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It’s Time To End Emotional Exports

Have you ever heard someone express an emotional concern and then someone else gets busy trying to fix it? Someone might say, “I’m worried about the financial stability of our new investment partner.” Immediately, someone else tries to defend the financial stability of the new business partner, or go find information to help soothe this person’s worry. It’s like others accept the export, take on that person’s emotion, and then try to solve it for them. The exporting of emotions is a pervasive phenomenon that consumes tremendous amounts of time and results in very little positive outcomes. It’s drama.

I quit.

I’m done taking responsibility for other people’s feelings.

I’m declaring a personal embargo on emotional exports.

Don’t get me wrong. I care about your feelings. Nevertheless, your emotional concerns are not my responsibility. Your emotional concerns are your responsibility because your emotions are yours alone. Your emotions are a product of how you are interpreting and experiencing what’s going on around you. They aren’t meant for anyone else. They aren’t ours to fix.

Having said that, I really want to have a relationship with you that is based on compassionate accountability, not the drama of expectations, assumptions, guilt, and innuendo.

A Contract To End Emotional Exports

Here’s what you can count on from me.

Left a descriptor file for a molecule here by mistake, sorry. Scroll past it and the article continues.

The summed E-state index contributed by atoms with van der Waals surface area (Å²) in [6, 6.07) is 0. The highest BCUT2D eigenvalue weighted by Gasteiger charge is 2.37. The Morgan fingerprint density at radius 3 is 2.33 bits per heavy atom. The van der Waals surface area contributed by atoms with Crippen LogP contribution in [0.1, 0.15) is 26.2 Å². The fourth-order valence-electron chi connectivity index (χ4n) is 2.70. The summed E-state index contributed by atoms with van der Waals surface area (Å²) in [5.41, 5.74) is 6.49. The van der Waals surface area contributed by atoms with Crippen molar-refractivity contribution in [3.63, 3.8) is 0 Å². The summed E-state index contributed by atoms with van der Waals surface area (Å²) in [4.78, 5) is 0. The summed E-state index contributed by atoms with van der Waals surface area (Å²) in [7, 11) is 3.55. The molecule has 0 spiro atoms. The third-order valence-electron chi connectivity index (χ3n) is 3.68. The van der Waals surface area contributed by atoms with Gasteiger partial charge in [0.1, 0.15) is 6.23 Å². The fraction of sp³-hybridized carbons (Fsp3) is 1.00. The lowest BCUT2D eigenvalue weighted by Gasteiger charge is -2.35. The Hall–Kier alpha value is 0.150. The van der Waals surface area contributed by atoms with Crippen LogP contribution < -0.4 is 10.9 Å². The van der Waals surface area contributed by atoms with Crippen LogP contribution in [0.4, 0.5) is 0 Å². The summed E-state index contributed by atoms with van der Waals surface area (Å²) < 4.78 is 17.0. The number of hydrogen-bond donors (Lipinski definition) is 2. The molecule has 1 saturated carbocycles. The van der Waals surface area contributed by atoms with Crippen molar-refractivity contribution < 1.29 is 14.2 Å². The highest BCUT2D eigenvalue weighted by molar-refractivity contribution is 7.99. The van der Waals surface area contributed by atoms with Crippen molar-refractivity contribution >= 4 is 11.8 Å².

• I’ll listen to your feelings and validate what you are experiencing.
  • I’ll empathize with you if I’ve been through something similar.
  • I won’t judge, re-define, minimize, or try to fix your feelings.
  • I will ask you about your motives.
  • I will ask you if want any support or help.
  • I won’t take action or help without your permission and request.
  • I will struggle with you in a spirit of dignity.

To keep responsibility where it belongs, I ask these things of you.

  • Share with me how you are feeling, positive or negative.
  • Don’t expect me to do anything about it without your invitation.
  • If you want help, ask me.
  • Struggle with me, not against me.
  • I will not accept your emotional exports.
  • I will struggle with you when you ask for what you want.

Things to Ponder

  • Do you experience emotional exporting? How does that impact your sense of dignity and capability?
  • What could be different if you applied this contract with your friends, family, and co-workers?
It’s Time To End Emotional Exports

Nathan Regier

Nate Regier, PhD is CEO and Co-founding owner of Next Element, a global leadership communication firm specializing in building cultures of Compassionate Accountability®. A former practicing clinical psychologist, Dr. Regier splits his time between writing, speaking, training, consulting, and developing Next Element's global network of certified trainers. He is co-developer of the Leading Out of Drama® training and coaching system for positive conflict, and has authored two books on drama and conflict; Beyond Drama: Transcending Energy Vampires, and Conflict Without Casualties: A Field Guide For Leading With Compassionate Accountability. Nate is a certifying master trainer in the Process Communication Model®. He lives in Newton, KS, is married and has three daughters. Learn more about Conflict Without Casualties here.

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APA Reference
Regier, N. (2019). It’s Time To End Emotional Exports. Psych Central. Retrieved on October 23, 2020, from


Last updated: 16 Feb 2019
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